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External Relations, Education Next

Education Next is a scholarly journal published by the Hoover Institution that is committed to looking at hard facts about school reform. Other sponsoring institutions are the Harvard Program on Education Policy and Governance, part of the Taubman Center for State and Local Government at the Harvard Kennedy School, and the Thomas B. Fordham Foundation. For more information contact Janice B. Riddell,, External Relations, Education Next

Published Articles & Media

New Study Finds State Funded Universal Kindergarten Provides Some Benefits for White Students but no Positive Impact for African American Students

Large state investments in universal early-childhood education programs do not necessarily yield clear benefits for more disadvantaged students

Voucher Supporters Achieve Political Success in Louisiana

In a decade in which many school voucher programs have been limited or rolled back in Washington, DC, Utah, Arizona, and Florida, the Louisiana legislature in 2008 passed a new voucher program for New Orleans. In 2009-10, the second year of the voucher program, 1,324 New Orleans students attended 31 private schools using vouchers with a maximum value of over $7,000.

Race to the Top Offers Last Chance to Salvage Stimulus Spending

As states catch their breath after rushing to meet the January 19 deadline for submitting applications for the first round of Race to the Top grants, education researcher Andy Smarick of the Thomas B. Fordham Institute warns that the administration must take steps to ensure that Race to the Top funds are spent in ways that promote reform.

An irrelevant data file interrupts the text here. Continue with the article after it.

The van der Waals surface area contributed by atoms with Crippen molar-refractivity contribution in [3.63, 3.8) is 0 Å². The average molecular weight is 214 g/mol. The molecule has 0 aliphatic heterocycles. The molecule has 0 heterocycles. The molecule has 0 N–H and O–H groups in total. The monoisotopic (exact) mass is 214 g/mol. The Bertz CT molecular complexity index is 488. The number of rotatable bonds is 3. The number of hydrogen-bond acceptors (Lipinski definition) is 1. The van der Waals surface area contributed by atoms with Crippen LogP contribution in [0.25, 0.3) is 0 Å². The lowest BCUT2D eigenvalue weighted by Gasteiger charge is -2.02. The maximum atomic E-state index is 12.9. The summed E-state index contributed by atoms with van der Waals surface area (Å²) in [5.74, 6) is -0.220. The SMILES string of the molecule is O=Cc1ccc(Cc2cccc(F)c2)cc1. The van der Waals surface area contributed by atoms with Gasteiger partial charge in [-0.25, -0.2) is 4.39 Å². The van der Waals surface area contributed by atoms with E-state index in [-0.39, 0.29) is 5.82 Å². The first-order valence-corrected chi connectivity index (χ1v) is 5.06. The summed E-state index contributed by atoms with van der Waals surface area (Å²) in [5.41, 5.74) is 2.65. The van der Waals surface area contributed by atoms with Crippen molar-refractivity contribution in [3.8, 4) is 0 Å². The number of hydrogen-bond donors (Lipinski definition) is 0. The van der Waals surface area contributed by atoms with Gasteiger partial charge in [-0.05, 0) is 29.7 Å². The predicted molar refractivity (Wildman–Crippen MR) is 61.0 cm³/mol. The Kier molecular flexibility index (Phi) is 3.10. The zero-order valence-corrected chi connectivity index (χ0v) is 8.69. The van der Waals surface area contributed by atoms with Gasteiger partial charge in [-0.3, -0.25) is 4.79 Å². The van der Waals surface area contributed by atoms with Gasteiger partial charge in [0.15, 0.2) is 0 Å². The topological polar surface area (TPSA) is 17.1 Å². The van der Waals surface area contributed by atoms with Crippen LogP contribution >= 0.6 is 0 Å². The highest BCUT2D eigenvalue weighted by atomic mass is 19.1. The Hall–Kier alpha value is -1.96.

New Education Next Forum: Are Boys Being Shortchanged in K-12 Schooling?

After decades of concern that girls were being shortchanged in male-dominated schools, there has grown a rising chorus of voices worrying about whether boys are the ones in peril. Richard Whitmire, author of Why Boys Fail, and Susan McGee Bailey, principal author of the 1992 report How Schools Shortchange Girls debate whether schools are now shortchanging boys.

Quality Counts Grades Unfair to Poor States, Researchers Argue

As Education Week magazine prepares to release its annual report card for states, Quality Counts 2010, education researcher Margaret Raymond and a team of researchers from CREDO at Stanford University warn that one set of grades on the report card is not reliable.

Fraud in School Lunch Program Not Just About Free Lunches

In a time of penny pinching inspired by tight state and local education budgets, investigative reporter David Bass warns that taxpayers are picking up the tab for a large number of ineligible students who participate in the federal school-lunch program. Even more problematic may be the effect on school funding formulas, on research, and on accountability measures.

Public School Pension Plans Penalize Teachers who Move Jobs across States with Significant Retirement Losses, Researchers Find

In examining pension plans in six states, Costrell and Podgursky find that compared to a neutral cash balance system, the type of defined benefit pension system which covers almost all public school teachers redistributes about half the pension wealth of an entering cohort of teachers to those who subsequently retire in their mid-50s from those who leave the system earlier.

“Snow Day” Effect Lowers Test Scores, Complicates Accountability, Researchers Find

Researchers Dave Marcotte and Benjamin Hansen summarize new evidence that expanding instructional time is as effective as other commonly discussed educational interventions intended to boost learning.

Fueled by Federal Stimulus Package, Education Spending Will Likely Increase over Next Decade despite Lack of Achievement Gains for Students

The nation’s public schools will likely have more money and a larger and better paid labor force than they had in 2009

Evidence Doesn’t Support Investment in School Turnaround Efforts

New school start ups and replications of high performing charter school models provide a better solution

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